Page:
Daffodils

So Easter has been and gone, there are lambs in the fields, enough wild garlic growing along the river that I won’t need buy garlic bulbs for another month at least, and I’m even starting to see the odd bluebell. Bluebells are probably my favourite seasonal ubiquitous wildflower, so I’m delighted about this.

But this post is about daffodils, which (whispers) I don’t actually like that much, or at least not their identikit municipal planting schemes versions, which are a bit brash and garish for my taste. That said, I love daffodils as splashes of brightness when viewed from a distance, and how a few scattered here and there allows their architectural qualities to come to the fore.

I’ve been paying attention to both these aspects in my attempts at woolcrafting daffodils over the last month. (Even if I don’t like them that much, I have an awful lot of naturally dyed yellow fibre to do something with).

DSC_1816.JPGAfter making my mum a (hastily-photographed, above) Mothers Day daffodil card (on Harris tweed, fibres dyed with onion skins and weld+indigo), I had a go at a large free-standing one. I started it on a beautifully sunny and warm day, so I was sitting outside while working on it, making reference to this example from the garden.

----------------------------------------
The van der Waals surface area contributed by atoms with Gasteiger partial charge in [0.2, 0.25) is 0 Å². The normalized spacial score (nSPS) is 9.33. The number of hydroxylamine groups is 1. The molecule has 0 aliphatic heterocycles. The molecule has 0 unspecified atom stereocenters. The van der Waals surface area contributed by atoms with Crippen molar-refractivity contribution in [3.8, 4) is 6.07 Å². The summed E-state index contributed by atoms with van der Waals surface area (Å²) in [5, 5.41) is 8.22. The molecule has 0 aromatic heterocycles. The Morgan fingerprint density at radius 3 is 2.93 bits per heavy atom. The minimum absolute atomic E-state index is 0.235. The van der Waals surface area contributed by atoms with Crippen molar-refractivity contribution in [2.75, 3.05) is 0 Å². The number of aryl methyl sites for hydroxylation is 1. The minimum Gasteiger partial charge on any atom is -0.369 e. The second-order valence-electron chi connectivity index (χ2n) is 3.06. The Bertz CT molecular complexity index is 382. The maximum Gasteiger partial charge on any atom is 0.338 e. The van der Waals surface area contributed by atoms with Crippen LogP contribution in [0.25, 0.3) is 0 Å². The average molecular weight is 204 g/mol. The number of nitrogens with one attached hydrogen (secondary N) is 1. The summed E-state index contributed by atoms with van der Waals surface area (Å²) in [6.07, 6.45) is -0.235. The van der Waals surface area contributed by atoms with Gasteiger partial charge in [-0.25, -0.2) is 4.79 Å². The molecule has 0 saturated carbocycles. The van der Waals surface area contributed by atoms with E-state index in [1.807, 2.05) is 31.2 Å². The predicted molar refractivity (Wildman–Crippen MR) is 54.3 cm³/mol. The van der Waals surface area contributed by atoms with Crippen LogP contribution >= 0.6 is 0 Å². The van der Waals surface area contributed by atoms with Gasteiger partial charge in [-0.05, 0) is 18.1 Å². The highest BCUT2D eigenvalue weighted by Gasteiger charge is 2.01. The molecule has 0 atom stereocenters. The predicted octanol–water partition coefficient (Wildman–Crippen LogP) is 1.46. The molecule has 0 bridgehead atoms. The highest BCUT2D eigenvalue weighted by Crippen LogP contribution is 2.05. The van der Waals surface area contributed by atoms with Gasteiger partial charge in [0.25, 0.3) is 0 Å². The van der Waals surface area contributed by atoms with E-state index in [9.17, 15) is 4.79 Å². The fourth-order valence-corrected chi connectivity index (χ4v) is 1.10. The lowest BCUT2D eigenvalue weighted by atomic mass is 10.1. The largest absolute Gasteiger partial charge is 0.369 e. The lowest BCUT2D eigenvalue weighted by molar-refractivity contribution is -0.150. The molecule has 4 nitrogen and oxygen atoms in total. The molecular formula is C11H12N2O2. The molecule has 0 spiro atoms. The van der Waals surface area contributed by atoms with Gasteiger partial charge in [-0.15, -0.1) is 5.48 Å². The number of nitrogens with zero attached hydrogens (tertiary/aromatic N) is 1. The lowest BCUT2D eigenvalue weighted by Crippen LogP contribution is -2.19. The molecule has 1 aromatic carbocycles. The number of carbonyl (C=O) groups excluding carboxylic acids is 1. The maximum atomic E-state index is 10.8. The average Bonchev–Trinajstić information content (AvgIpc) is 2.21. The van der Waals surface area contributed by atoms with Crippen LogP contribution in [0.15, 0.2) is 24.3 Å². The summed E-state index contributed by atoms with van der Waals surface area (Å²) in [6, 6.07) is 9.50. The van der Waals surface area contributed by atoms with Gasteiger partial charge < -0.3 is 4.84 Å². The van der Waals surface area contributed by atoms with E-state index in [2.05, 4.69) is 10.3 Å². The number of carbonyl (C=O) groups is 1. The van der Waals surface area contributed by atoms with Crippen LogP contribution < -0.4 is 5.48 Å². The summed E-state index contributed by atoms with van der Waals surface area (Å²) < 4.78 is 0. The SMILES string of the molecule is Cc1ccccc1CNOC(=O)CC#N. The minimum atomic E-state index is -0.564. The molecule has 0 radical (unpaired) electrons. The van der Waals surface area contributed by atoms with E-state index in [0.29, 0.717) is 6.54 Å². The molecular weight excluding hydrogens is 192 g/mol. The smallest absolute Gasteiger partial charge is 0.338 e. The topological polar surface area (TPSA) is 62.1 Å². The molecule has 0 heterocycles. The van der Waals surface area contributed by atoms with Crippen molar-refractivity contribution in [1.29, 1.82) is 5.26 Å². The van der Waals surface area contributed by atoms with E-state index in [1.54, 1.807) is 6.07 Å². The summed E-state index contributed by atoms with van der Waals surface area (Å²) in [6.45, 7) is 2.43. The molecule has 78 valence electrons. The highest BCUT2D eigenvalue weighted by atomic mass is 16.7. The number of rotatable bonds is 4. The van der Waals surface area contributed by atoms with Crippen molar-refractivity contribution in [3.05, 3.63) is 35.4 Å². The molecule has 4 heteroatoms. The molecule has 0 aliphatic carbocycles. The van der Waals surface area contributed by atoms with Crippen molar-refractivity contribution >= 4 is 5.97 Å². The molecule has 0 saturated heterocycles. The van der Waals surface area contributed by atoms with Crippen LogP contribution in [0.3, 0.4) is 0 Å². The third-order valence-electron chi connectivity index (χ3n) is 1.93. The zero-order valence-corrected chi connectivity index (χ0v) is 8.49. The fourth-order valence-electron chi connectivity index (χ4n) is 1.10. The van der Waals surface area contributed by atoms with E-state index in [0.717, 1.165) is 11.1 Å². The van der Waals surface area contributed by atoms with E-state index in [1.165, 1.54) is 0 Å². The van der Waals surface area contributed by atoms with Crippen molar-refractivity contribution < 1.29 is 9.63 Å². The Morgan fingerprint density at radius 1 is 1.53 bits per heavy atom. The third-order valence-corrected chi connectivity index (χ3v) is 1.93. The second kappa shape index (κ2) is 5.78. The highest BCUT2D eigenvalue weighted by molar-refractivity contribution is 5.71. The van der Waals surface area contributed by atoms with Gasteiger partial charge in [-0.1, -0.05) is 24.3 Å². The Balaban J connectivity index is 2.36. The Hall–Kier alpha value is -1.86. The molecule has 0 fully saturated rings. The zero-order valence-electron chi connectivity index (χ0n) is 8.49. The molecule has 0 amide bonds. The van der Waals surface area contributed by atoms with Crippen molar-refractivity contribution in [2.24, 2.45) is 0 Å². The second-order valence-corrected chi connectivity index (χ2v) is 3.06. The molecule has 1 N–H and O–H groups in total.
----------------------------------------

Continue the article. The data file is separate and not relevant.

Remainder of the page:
DSC_1912

My muses were also hard at work…

DSC_1920

It took ages, and uses wool dyed with hawthorn and pineapple weed. I don’t love it, but it’s jolly at least.

DSC_2123

I had rather more instant gratification, and preferred results, felting more daffodils onto tweed, this time rather tinier ones that could be used as bookmarks.

Then the daffodils in garden started looking rather tired, so I decided to put them to another woolly use: as dyestuff! Deadheads shredded, soaked and simmered.

Alum-mordanted BFL yarn made a deliciously daffodil-y yellow once modified with alkaline.

DSC_2099.JPG

Shown here with my favourite of my daffodil-related experiments, felted onto some new Harris Tweed I got specially with the gift voucher that was my leaving present from my last job. It’s made using with fibres dyed with onion skins, dock root, hawthorn, pineapple weed, rosebay willowherb + iron and weld+indigo.

DSC_2105

In other dyeing news, I finally have the weather and the gas cannister to get dyeing on my portable stove out in the shed. First dyebath has been from some brazilwood – I added some chalk to it that’s bringing out some lovely pinks. Just now adding some fibre previously dyed with indigo – fingers crossed I’ll get some purples for felting bluebells!

Advertisements

Leave a Reply

Fill in your details below or click an icon to log in:

WordPress.com Logo

You are commenting using your WordPress.com account. Log Out / Change )

Twitter picture

You are commenting using your Twitter account. Log Out / Change )

Facebook photo

You are commenting using your Facebook account. Log Out / Change )

Google+ photo

You are commenting using your Google+ account. Log Out / Change )

Connecting to %s